The UN High Commissioner for Refugees is elected by the General Assembly on the nomination of the Secretary-General and follows policy directives given by the General Assembly. The Executive Committee of UNHCR meets annually to review activities in the fields of protection and material assistance, approve assistance projects to be included in the next year's annual program, and provide overall guidance. The high commissioner reports to the committee on the implementation of special tasks that he or she may have been called upon to carry out—often at the request of the Secretary-General—and on the administration of special trust funds. In July 1994, ECOSOC recommended that the General Assembly increase the membership of the Executive Committee to 50 states. In 2006, the Executive Committee had been extended to 66 member countries.
UNHCR headquarters are in Geneva, Switzerland. As of May 2006, the organization had offices in 116 countries and a worldwide staff of 6,540 of whom about 85% were at work in the field.
By the end of 2004, 19.2 million people fell under the concern of the UNHCR. They included 9.2 million refugees, 676,000 asylum seekers, and 7.6 million internally displaced persons (IDPs), returned IDPs, stateless persons, and others of concern.
The financial arrangements made at the creation of UNHCR reflected the fundamental difference between it and the IRO. The IRO's budget was separate from that of the UN, while a very limited amount of the basic administrative costs of UNHCR is covered by the regular UN budget, since UNHCR is an integral part of the Secretariat, rather than a specialized agency. Its substantive activities in the field of protection and material assistance, however, depend entirely on voluntary contributions.
At the outset, UNHCR was not allowed to appeal to governments for funds without the express authorization of the General Assembly. The first funds of any magnitude put at the high commissioner's disposal came from the Ford Foundation in 1952 in the form of a grant of us$ 2.9 million (later increased to us$ 3.1 million) for a pilot program of projects intended to promote the local settlement of some 100,000 refugees in Europe through such measures as low-rent housing, small loans, vocational training, and rehabilitation of the handicapped. Subsequently, in 1954, the General Assembly authorized the high commissioner to appeal to governments for a four-year us$ 16 million program oriented toward permanent solutions and modeled on the Ford experimental undertaking. The target was eventually reached through us$ 14.5 million in contributions by governments and over us$ 2 million by private organizations.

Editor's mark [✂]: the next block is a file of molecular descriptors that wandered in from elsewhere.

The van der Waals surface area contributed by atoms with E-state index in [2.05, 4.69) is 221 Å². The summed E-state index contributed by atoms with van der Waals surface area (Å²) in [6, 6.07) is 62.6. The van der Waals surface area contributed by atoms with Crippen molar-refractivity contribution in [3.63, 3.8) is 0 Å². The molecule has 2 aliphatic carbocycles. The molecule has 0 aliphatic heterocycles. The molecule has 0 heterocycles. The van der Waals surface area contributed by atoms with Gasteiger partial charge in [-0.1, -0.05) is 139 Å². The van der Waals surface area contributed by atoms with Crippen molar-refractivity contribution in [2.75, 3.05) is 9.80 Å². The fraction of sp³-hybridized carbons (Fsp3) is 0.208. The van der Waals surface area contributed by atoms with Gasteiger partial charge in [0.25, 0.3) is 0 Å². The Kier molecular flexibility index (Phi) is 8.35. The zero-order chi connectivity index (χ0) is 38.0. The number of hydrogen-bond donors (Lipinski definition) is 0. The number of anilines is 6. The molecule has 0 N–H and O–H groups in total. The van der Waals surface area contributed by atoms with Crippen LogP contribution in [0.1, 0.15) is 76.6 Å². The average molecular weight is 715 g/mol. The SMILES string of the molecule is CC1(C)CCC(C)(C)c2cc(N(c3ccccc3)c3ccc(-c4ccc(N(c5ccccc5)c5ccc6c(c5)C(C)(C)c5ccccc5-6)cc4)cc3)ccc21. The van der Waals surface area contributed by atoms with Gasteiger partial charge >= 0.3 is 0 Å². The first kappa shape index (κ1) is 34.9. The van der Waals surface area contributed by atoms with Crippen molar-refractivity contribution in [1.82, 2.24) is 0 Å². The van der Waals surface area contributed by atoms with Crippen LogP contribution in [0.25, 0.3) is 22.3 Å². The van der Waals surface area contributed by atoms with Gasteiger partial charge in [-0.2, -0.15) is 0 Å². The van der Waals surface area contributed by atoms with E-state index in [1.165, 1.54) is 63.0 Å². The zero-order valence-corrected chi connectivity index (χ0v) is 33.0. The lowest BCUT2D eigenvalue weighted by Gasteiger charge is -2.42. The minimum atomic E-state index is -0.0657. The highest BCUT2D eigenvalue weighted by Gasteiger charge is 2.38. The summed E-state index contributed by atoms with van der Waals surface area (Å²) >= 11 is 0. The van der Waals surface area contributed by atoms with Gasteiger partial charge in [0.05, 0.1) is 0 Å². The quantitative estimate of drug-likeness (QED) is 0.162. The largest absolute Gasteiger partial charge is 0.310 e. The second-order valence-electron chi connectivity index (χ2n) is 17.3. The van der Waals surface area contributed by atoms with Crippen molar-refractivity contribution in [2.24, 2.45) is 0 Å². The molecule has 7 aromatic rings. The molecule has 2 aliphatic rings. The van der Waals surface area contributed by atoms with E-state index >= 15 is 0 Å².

Clearing refugee camps in Europe was the main objective of UNHCR at this time, and the funds needed to finish this task were raised to a large extent through World Refugee Year (1959/60), a campaign that extended to 100 countries and areas. In 1957, UNHCR's capacity to react effectively to unexpected situations was enhanced when the General Assembly authorized the high commissioner to establish an emergency fund not to exceed us$ 500,000. This innovation grew out of the experience of 1956, when some 200,000 refugees from Hungary crossed into Austria and Yugoslavia within a matter of weeks, prompting the high commissioner to appeal for funds for the emergency. By 1993, the emergency fund's ceiling was raised to us$ 25 million, with up to us$ 8 million available for a single emergency in a given year.
With the exception of a very limited subsidy from the United Nations regular budget (which is used exclusively for administrative costs), UNHCR's assistance programs are funded by voluntary contributions from governments, intergovernmental and nongovernmental organizations, and individuals. These so-called "voluntary funds" finance all UNHCR assistance programs worldwide. UNHCR's annual voluntary funds expenditure rose rapidly during the last decades of the 1900s, surpassing an annual budget of more than us$ 1 billion for a fifth consecutive year in 1998. The 1999 budget also surpassed the billion-dollar mark; the us$ 1.17 billion budget was revised to cover the Kosovo emergency. In 2004, the budget was approximately $928.9 million.
The High Commissioner's Responsibilities
The high commissioner's primary responsibility is international protection. In addition, he or she promotes durable solutions to the problems of refugees through voluntary repatriation, local integration, or resettlement in another country. Whatever the field of activity, he or she and his or her staff are always guided by humanitarian and strictly nonpolitical considerations. UNHCR's ability to adhere to this policy over the years since its inception in 1951 has led the General Assembly to extend the scope of its material assistance activities, in many cases to persons who do not necessarily meet the definition of refugees contained in the high commissioner's statute. This definition describes refugees as persons who, owing to well-founded fear of being persecuted for reasons of race, religion, nationality, membership of a particular social group, or political opinion, are outside their country of nationality and are unable or unwilling, because of such fear, to avail themselves of the protection of that country. In recent years, UNHCR has increasingly been called on to help not only refugees but also persons uprooted by man-made disasters and displaced either outside or within their country of origin. However, UNHCR's competence does not extend to refugees already receiving help from another UN organization, notably the Arab refugees from Palestine who are cared for by UNRWA (see separate section).